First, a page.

English language learners aren’t the only students who struggle with flow and sophistication in their writing structure.
When my students are asked to refer to (or report) the materials they are using to support their claims, they often have a hard time bending information into their own work. Referencing research is an important step in the academic writing process. Without it, you could be accused of plagiarism.
But how do you work supportive text into your own? Let’s review what reporting verbs are and practice how you can use them in-text to provide proper material citations.
What Is a Reporting Verb?
Reporting verbs allow you to tell an audience about another conversation you’ve had or information you’ve received from a source other than yourself. This is called reported or indirect speech.
When you use materials that you did not create in your writing, you need to provide credit to your sources. Reporting verbs, also called referring verbs, are action words that indicate your use of another’s materials. You use them to connect in-text quotes, paraphrases, and information to their original source.
When you use materials in this manner, you are usually using them to support a claim you have made. You also may be using it to refute the idea of another.
- Rogers and Duckle’s study indicates that economic changes can be influenced at a local level and are influenced by socio-economics.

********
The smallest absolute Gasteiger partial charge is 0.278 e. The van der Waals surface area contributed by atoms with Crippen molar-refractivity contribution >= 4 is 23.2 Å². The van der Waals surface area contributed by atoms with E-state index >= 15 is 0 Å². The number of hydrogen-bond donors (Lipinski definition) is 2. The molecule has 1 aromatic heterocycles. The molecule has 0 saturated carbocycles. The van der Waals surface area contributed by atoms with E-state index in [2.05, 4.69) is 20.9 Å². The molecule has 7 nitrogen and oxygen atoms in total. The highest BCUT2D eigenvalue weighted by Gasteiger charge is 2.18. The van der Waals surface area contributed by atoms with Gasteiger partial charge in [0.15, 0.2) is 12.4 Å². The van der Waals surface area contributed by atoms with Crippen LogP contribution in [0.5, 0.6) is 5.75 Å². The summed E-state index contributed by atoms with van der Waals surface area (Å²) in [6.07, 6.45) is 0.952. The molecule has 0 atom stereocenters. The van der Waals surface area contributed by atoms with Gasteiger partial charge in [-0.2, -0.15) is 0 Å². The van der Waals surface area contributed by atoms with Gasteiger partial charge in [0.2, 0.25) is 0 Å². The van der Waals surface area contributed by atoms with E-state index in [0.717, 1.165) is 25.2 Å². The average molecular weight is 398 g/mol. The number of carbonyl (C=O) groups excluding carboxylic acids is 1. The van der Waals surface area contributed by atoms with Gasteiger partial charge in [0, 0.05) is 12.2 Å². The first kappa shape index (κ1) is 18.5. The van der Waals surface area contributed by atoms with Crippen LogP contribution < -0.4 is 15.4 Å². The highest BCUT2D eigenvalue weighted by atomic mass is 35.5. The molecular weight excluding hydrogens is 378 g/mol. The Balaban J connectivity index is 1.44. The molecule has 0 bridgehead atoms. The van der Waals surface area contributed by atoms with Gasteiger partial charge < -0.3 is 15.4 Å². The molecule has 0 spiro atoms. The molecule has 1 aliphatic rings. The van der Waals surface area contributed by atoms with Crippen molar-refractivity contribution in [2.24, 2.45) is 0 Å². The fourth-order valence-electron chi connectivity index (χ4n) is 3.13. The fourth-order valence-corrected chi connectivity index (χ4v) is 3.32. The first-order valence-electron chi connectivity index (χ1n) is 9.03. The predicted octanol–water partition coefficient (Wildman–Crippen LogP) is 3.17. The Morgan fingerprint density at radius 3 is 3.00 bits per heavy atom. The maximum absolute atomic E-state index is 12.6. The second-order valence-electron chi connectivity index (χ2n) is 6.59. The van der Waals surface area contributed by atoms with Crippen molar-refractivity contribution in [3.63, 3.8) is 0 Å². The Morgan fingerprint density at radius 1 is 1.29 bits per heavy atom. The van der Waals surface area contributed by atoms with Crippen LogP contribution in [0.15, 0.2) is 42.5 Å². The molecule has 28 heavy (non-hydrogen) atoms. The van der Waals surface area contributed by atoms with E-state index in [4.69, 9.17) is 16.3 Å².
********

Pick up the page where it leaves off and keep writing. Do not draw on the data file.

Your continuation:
- Smith concluded that further research on the topic was needed.
- Unbiased reviews of the report state that flood water recession could have been supported by the city’s municipalities and that their neglect was unacceptable.
Reporting Verb Options
Writers new to this process often struggle with sentence structure and will use the same verbs over and over, making their writing redundant and choppy sounding. Practice improves these skills, as does exposure to the many verbs you can take advantage of.
Some of the most popular verbs are listed below and can function in more than one way to refer to the material you are using:
|Agreement, Suggestions, and Persuasion||Accepts, acknowledges, agrees, concurs, confirms, recognizes, applauds, congratulates, extols, praises, supports, believes, claims, declares, expresses, feels, holds, knows, maintains, professes, subscribes to, thinks asserts, guarantees, insists, upholds|
|Discussion, Evaluation, and Presentation||Analyzes, appraises, assesses, compares considers, contrasts, critiques, evaluates, examines, investigates, understands blames, complains, ignores, scrutinizes, warns, comments, defines, describes, estimates, forgets, identifies, illustrates, implies, informs, instructs, lists, mentions, notes, observes, outlines, points out, presents, remarks, reminds, reports, restates, reveals, shows, states, studies, tells, uses, discusses, explores, reasons|
|Argument and Questioning||Challenges, debates, disagrees, questions, requests, wonders accuses, attacks, complains, contradicts, criticizes, denies, discards, disclaims, discounts, dismisses, disputes, disregards, negates, objects to, opposes, refutes, rejects|
|Concluding||Advises, advocates, hypothesizes, posits, postulates, proposes, suggests, theorizes, asserts, recommends, urges, concludes, discovers, finds, infers, realizes|